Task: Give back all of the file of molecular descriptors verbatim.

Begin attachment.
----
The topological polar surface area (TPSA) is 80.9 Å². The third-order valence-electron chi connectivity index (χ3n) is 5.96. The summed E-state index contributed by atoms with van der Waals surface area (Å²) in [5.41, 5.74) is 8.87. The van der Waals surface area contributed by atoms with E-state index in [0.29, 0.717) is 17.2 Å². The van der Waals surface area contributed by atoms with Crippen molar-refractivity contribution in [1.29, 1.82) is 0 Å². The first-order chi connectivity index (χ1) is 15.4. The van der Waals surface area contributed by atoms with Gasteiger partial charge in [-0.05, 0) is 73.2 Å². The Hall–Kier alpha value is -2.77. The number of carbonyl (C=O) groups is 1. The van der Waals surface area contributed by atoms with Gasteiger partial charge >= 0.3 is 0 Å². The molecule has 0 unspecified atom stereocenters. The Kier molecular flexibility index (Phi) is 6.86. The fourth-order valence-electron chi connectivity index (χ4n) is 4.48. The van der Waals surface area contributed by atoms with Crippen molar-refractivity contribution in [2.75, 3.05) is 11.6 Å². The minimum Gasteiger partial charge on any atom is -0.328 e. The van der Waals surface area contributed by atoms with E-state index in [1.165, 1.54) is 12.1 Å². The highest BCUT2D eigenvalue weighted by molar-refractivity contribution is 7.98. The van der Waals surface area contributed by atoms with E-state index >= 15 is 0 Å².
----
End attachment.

The topological polar surface area (TPSA) is 80.9 Å². The third-order valence-electron chi connectivity index (χ3n) is 5.96. The summed E-state index contributed by atoms with van der Waals surface area (Å²) in [5.41, 5.74) is 8.87. The van der Waals surface area contributed by atoms with E-state index in [0.29, 0.717) is 17.2 Å². The van der Waals surface area contributed by atoms with Crippen molar-refractivity contribution in [1.29, 1.82) is 0 Å². The first-order chi connectivity index (χ1) is 15.4. The van der Waals surface area contributed by atoms with Gasteiger partial charge in [-0.05, 0) is 73.2 Å². The Hall–Kier alpha value is -2.77. The number of carbonyl (C=O) groups is 1. The van der Waals surface area contributed by atoms with Gasteiger partial charge >= 0.3 is 0 Å². The molecule has 0 unspecified atom stereocenters. The Kier molecular flexibility index (Phi) is 6.86. The fourth-order valence-electron chi connectivity index (χ4n) is 4.48. The van der Waals surface area contributed by atoms with Crippen molar-refractivity contribution in [2.75, 3.05) is 11.6 Å². The minimum Gasteiger partial charge on any atom is -0.328 e. The van der Waals surface area contributed by atoms with E-state index in [1.165, 1.54) is 12.1 Å². The highest BCUT2D eigenvalue weighted by molar-refractivity contribution is 7.98. The van der Waals surface area contributed by atoms with E-state index >= 15 is 0 Å².